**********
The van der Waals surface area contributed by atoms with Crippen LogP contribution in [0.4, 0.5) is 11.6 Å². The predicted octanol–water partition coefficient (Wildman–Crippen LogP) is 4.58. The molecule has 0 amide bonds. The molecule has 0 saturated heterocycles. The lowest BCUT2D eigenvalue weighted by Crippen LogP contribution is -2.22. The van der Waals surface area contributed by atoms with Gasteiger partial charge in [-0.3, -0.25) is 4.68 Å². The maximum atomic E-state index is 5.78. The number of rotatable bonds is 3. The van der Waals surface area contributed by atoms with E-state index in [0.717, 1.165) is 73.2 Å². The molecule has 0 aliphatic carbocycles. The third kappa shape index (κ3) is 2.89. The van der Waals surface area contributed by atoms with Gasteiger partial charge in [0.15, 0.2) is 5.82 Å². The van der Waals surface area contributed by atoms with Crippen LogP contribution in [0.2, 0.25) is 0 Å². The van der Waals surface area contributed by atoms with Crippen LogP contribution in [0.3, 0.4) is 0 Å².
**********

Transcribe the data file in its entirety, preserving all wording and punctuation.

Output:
The van der Waals surface area contributed by atoms with Crippen LogP contribution in [0.4, 0.5) is 11.6 Å². The predicted octanol–water partition coefficient (Wildman–Crippen LogP) is 4.58. The molecule has 0 amide bonds. The molecule has 0 saturated heterocycles. The lowest BCUT2D eigenvalue weighted by Crippen LogP contribution is -2.22. The van der Waals surface area contributed by atoms with Gasteiger partial charge in [-0.3, -0.25) is 4.68 Å². The maximum atomic E-state index is 5.78. The number of rotatable bonds is 3. The van der Waals surface area contributed by atoms with E-state index in [0.717, 1.165) is 73.2 Å². The molecule has 0 aliphatic carbocycles. The third kappa shape index (κ3) is 2.89. The van der Waals surface area contributed by atoms with Gasteiger partial charge in [0.15, 0.2) is 5.82 Å². The van der Waals surface area contributed by atoms with Crippen LogP contribution in [0.2, 0.25) is 0 Å². The van der Waals surface area contributed by atoms with Crippen LogP contribution in [0.3, 0.4) is 0 Å².